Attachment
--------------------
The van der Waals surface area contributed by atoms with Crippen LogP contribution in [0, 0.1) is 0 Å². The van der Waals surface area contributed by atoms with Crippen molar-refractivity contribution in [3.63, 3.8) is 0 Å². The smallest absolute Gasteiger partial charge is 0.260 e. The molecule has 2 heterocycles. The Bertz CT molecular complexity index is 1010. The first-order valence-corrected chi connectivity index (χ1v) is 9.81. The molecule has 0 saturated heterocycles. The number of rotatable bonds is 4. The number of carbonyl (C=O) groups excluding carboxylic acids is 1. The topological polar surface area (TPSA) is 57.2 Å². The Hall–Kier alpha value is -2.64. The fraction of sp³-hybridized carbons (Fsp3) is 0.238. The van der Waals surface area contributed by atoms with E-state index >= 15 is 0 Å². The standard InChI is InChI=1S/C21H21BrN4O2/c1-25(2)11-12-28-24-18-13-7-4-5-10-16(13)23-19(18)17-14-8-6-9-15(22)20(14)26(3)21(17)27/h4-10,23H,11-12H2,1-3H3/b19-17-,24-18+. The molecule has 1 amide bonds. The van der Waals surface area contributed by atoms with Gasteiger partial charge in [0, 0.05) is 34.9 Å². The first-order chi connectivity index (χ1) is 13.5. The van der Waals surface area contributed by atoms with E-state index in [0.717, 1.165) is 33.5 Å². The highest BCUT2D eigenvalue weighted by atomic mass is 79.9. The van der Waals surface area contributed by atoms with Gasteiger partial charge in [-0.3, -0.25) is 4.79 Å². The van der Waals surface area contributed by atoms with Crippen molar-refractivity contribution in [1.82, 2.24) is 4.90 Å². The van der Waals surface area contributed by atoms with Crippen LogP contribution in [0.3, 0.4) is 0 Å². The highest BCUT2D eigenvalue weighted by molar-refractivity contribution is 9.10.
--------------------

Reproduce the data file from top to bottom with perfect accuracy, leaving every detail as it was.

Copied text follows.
The van der Waals surface area contributed by atoms with Crippen LogP contribution in [0, 0.1) is 0 Å². The van der Waals surface area contributed by atoms with Crippen molar-refractivity contribution in [3.63, 3.8) is 0 Å². The smallest absolute Gasteiger partial charge is 0.260 e. The molecule has 2 heterocycles. The Bertz CT molecular complexity index is 1010. The first-order valence-corrected chi connectivity index (χ1v) is 9.81. The molecule has 0 saturated heterocycles. The number of rotatable bonds is 4. The number of carbonyl (C=O) groups excluding carboxylic acids is 1. The topological polar surface area (TPSA) is 57.2 Å². The Hall–Kier alpha value is -2.64. The fraction of sp³-hybridized carbons (Fsp3) is 0.238. The van der Waals surface area contributed by atoms with E-state index >= 15 is 0 Å². The standard InChI is InChI=1S/C21H21BrN4O2/c1-25(2)11-12-28-24-18-13-7-4-5-10-16(13)23-19(18)17-14-8-6-9-15(22)20(14)26(3)21(17)27/h4-10,23H,11-12H2,1-3H3/b19-17-,24-18+. The molecule has 1 amide bonds. The van der Waals surface area contributed by atoms with Gasteiger partial charge in [0, 0.05) is 34.9 Å². The first-order chi connectivity index (χ1) is 13.5. The van der Waals surface area contributed by atoms with E-state index in [0.717, 1.165) is 33.5 Å². The highest BCUT2D eigenvalue weighted by atomic mass is 79.9. The van der Waals surface area contributed by atoms with Gasteiger partial charge in [-0.3, -0.25) is 4.79 Å². The van der Waals surface area contributed by atoms with Crippen molar-refractivity contribution in [1.82, 2.24) is 4.90 Å². The van der Waals surface area contributed by atoms with Crippen LogP contribution in [0.3, 0.4) is 0 Å². The highest BCUT2D eigenvalue weighted by molar-refractivity contribution is 9.10.